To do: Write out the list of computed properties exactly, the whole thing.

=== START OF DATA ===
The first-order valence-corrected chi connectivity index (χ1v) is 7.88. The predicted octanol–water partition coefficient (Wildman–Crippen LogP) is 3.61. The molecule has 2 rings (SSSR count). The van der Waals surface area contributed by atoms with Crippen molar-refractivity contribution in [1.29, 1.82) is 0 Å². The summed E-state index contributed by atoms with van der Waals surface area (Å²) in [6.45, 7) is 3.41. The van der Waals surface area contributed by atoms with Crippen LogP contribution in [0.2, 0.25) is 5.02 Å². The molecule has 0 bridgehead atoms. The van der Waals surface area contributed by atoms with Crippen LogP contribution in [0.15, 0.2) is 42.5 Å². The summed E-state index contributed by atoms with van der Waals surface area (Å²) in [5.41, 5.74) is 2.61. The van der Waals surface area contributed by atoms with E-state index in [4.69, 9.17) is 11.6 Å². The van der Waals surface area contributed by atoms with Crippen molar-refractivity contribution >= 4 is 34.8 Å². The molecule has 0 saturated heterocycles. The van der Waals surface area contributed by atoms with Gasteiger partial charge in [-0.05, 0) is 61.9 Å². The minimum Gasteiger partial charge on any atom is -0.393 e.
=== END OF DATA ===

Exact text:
The first-order valence-corrected chi connectivity index (χ1v) is 7.88. The predicted octanol–water partition coefficient (Wildman–Crippen LogP) is 3.61. The molecule has 2 rings (SSSR count). The van der Waals surface area contributed by atoms with Crippen molar-refractivity contribution in [1.29, 1.82) is 0 Å². The summed E-state index contributed by atoms with van der Waals surface area (Å²) in [6.45, 7) is 3.41. The van der Waals surface area contributed by atoms with Crippen LogP contribution in [0.2, 0.25) is 5.02 Å². The molecule has 0 bridgehead atoms. The van der Waals surface area contributed by atoms with Crippen LogP contribution in [0.15, 0.2) is 42.5 Å². The summed E-state index contributed by atoms with van der Waals surface area (Å²) in [5.41, 5.74) is 2.61. The van der Waals surface area contributed by atoms with E-state index in [4.69, 9.17) is 11.6 Å². The van der Waals surface area contributed by atoms with Crippen molar-refractivity contribution >= 4 is 34.8 Å². The molecule has 0 saturated heterocycles. The van der Waals surface area contributed by atoms with Gasteiger partial charge in [-0.05, 0) is 61.9 Å². The minimum Gasteiger partial charge on any atom is -0.393 e.